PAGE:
Wednesday morning I received a voicemail from a woman named Caroline. Caroline is a chaplain with the Billy Graham Association, working with Samaritan’s Purse in Bastrop for the next three weeks. She was calling to let me know that they had a gift for our family and asked if I could stop by to pick it up. In her voicemail she referred to our property as one having already been “cleared”, past tense. I realized that Samaritan’s Purse must have been out hard at work on Tuesday clearing our concrete foundation. Since I was going to be heading out to Bastrop today anyway to pick up our boys from Mema, I decided to head out to the property early and see how things looked.
When I got there here’s the sight that greeted me…
It was another one of those dramatic moments, seeing the property not just empty of the house, but now even absent of its very foundation. Strange. Since we weren’t the original owners of this house I had never seen the property without a structure or foundation on it. It is starkly different to see a house I once lived in for nearly a decade cleared down to the very earth.
Samaritan’s Purse had certainly done an incredible job of clearing the foundation in short order. It was definitely another blessing for us that they were able to come in at this point in time and do exactly what I needed done so quickly and with such servant-heartedness.
I stared at the debris pile out front. It was pretty amazing to see that huge pile of concrete that resulted from the clearing of the entire foundation. It was a small mountain in itself.
As I’d alluded to in a previous blog post its especially poignant to see this huge pile knowing that it is the last pieces of what was once our first “home”, and that soon they will be hauled away forever. I’m reminded of a scene in the documentary I produced for Concordia University, “Crossing Jordan”, where alum David Goeke picks up a piece of tile from the floor of the oldest building on campus, Kilian Hall, its demolition imminent, and he reflects, “All the feet that have crossed these tiles…” I could say that same thing as I stared at the remains of our concrete foundation. All the feet of family and friends that had crossed that foundation over the past decade, and the stories they represented. Tracy and I moved into this home shortly after getting married. It was the first home we owned. Both of our children spent their early years in this house. Extended family would sometimes come to visit and get away from it all by spending a night or two in the peace of our Bastrop piney woodland home, no matter how small. Holidays, birthdays, and other events were often celebrated on that foundation. Good memories.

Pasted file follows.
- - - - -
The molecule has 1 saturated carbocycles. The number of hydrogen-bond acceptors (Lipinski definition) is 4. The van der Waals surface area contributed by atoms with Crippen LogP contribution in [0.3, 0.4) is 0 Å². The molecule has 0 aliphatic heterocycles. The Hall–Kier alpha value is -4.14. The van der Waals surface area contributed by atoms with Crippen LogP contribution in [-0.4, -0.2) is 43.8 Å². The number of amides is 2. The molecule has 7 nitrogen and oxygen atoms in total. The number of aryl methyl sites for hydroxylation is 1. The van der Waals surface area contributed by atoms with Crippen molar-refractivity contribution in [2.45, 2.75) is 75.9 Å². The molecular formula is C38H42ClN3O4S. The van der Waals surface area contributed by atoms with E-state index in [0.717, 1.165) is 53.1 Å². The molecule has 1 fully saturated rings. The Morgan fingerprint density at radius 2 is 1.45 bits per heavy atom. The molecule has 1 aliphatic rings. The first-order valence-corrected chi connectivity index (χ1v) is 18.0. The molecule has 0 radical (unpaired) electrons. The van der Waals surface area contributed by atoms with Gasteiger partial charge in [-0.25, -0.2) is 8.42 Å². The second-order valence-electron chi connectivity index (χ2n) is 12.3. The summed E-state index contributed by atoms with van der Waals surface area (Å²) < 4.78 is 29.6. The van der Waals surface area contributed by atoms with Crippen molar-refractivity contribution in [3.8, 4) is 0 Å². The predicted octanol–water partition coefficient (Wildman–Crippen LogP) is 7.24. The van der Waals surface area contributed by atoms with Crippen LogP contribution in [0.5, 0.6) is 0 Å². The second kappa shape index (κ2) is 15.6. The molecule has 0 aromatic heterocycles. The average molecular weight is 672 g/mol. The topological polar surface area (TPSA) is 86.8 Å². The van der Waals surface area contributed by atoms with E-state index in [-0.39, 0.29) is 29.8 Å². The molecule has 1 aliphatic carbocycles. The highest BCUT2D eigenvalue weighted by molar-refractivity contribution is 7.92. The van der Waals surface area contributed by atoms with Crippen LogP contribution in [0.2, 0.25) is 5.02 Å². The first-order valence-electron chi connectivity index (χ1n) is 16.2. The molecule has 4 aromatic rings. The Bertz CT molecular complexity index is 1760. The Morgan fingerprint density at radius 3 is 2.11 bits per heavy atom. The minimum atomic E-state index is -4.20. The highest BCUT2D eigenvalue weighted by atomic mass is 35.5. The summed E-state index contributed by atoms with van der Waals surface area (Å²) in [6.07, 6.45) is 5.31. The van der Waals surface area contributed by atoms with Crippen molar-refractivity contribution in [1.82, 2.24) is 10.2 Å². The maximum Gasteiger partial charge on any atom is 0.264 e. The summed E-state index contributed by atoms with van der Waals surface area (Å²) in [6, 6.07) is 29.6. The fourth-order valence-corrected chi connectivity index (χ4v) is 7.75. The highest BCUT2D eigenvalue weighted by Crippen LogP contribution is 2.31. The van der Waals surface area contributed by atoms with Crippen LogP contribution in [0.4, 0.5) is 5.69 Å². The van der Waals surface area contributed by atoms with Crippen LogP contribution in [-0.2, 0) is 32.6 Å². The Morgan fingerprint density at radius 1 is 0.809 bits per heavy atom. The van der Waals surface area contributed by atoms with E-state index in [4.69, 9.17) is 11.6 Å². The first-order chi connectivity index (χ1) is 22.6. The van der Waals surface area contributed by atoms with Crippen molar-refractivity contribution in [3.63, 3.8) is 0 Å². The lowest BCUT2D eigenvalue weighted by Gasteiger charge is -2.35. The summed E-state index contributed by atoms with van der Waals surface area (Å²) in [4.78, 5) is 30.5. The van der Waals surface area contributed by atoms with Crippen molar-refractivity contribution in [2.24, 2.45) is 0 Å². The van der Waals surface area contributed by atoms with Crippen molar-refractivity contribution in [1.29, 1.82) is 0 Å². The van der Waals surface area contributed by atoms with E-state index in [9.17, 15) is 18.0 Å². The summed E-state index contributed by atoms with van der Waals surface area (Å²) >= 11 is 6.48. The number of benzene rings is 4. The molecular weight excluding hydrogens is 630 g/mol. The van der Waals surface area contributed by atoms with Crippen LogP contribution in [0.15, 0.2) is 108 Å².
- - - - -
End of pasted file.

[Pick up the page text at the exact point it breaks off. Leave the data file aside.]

When Mema arrived with the boys I watched for Ben and Matthew’s reactions as they jumped out of the car. I quickly realized that they would once again teach me a lesson in letting go. They had no wistful reactions, no sad looks, no concern over the missing foundation. Just the opposite. They were excited. They had a new huge sandbox to play in! While I had looked at the missing foundation and seen a lost home, Ben and Matt looked and saw a new place to play. While I wallowed in the past, they looked ahead to the future. I smiled at my own short-sightedness as they plopped themselves down on the dirt where the house once stood and started playing.
After Mema had left I sat down and let the boys play for awhile, watching them dig in the dirt and run across the acre. It was good for them. The truth of the matter was it was good for me too.
Then we loaded up in the truck. We had one more stop to make before heading back to Austin.
I returned the call to Chaplain Caroline. She told me the Samaritan’s Purse and Billy Graham Association headquarters was stationed at Timberline Church, just a little over a mile from our property. She asked if we could come by so she could give us the gift personally.
As we drove up to the trailer in front of the church property, Caroline came out. She greeted us and I introduced the boys. I told her we had just been to the property and seen the great work that Samaritan’s Purse had done in clearing the foundation and how grateful we were for the blessing of their work.
Then she held up a Bible and opened it. She said this was a gift from the Billy Graham Association to our family. Inside the Bible on one of the opening pages was something special. Each of the members of the Samaritan’s Purse team who had worked on our property had signed their names and written a special note or a Bible verse on the page.
Caroline asked if she could say a prayer with us and we gladly accepted. It was a wonderful prayer of healing for our family.
As the boys and I headed back to Austin I called Tracy and told her the story. I had texted her photos of the property shortly after I had got there. She said it was hard to look at and left her speechless.
As I drove I was reminded of one of the Psalms which says, “My soul longs, yes, faints for the courts of the Lord; my heart and flesh sing for joy to the living God. Even the sparrow finds a home, and the swallow a nest for herself, where she may lay her young, at your altars, O Lord of hosts, my King and my God. Blessed are those who dwell in your house, ever singing your praise!”.
Eight months after the wildfires we remained a family in transition. Some days are harder than others. Yet our hope is always in the Lord. As is our home.